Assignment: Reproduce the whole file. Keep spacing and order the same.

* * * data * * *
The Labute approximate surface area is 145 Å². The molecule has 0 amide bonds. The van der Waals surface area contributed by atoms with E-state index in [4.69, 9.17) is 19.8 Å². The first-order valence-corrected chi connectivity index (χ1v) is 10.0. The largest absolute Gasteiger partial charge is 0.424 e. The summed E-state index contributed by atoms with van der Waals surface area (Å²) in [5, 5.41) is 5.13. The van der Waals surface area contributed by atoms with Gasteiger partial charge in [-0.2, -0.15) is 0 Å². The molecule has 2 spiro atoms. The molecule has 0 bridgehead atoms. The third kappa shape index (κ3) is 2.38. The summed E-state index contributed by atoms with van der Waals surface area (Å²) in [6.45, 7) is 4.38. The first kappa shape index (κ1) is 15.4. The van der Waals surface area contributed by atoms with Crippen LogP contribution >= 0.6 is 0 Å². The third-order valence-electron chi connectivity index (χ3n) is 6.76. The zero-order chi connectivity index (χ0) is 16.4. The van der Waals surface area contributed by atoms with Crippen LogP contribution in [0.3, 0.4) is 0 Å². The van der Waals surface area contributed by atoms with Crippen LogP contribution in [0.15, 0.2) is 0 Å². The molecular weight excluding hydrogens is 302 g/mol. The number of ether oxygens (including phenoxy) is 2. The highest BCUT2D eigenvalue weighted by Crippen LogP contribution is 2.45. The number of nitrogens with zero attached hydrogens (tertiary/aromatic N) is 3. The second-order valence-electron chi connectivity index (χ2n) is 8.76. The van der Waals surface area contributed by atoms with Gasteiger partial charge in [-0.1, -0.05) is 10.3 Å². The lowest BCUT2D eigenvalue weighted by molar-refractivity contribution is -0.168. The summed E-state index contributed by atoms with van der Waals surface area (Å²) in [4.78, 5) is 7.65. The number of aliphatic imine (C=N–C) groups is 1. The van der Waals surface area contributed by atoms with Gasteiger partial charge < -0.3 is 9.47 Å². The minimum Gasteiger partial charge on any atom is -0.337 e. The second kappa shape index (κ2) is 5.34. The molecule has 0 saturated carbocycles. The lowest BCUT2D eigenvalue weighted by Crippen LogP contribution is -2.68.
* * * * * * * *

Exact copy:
The Labute approximate surface area is 145 Å². The molecule has 0 amide bonds. The van der Waals surface area contributed by atoms with E-state index in [4.69, 9.17) is 19.8 Å². The first-order valence-corrected chi connectivity index (χ1v) is 10.0. The largest absolute Gasteiger partial charge is 0.424 e. The summed E-state index contributed by atoms with van der Waals surface area (Å²) in [5, 5.41) is 5.13. The van der Waals surface area contributed by atoms with Gasteiger partial charge in [-0.2, -0.15) is 0 Å². The molecule has 2 spiro atoms. The molecule has 0 bridgehead atoms. The third kappa shape index (κ3) is 2.38. The summed E-state index contributed by atoms with van der Waals surface area (Å²) in [6.45, 7) is 4.38. The first kappa shape index (κ1) is 15.4. The van der Waals surface area contributed by atoms with Crippen LogP contribution >= 0.6 is 0 Å². The third-order valence-electron chi connectivity index (χ3n) is 6.76. The zero-order chi connectivity index (χ0) is 16.4. The van der Waals surface area contributed by atoms with Crippen LogP contribution in [0.3, 0.4) is 0 Å². The van der Waals surface area contributed by atoms with Crippen LogP contribution in [0.15, 0.2) is 0 Å². The molecular weight excluding hydrogens is 302 g/mol. The number of ether oxygens (including phenoxy) is 2. The highest BCUT2D eigenvalue weighted by Crippen LogP contribution is 2.45. The number of nitrogens with zero attached hydrogens (tertiary/aromatic N) is 3. The second-order valence-electron chi connectivity index (χ2n) is 8.76. The van der Waals surface area contributed by atoms with Gasteiger partial charge in [-0.1, -0.05) is 10.3 Å². The lowest BCUT2D eigenvalue weighted by molar-refractivity contribution is -0.168. The summed E-state index contributed by atoms with van der Waals surface area (Å²) in [4.78, 5) is 7.65. The number of aliphatic imine (C=N–C) groups is 1. The van der Waals surface area contributed by atoms with Gasteiger partial charge < -0.3 is 9.47 Å². The minimum Gasteiger partial charge on any atom is -0.337 e. The second kappa shape index (κ2) is 5.34. The molecule has 0 saturated carbocycles. The lowest BCUT2D eigenvalue weighted by Crippen LogP contribution is -2.68.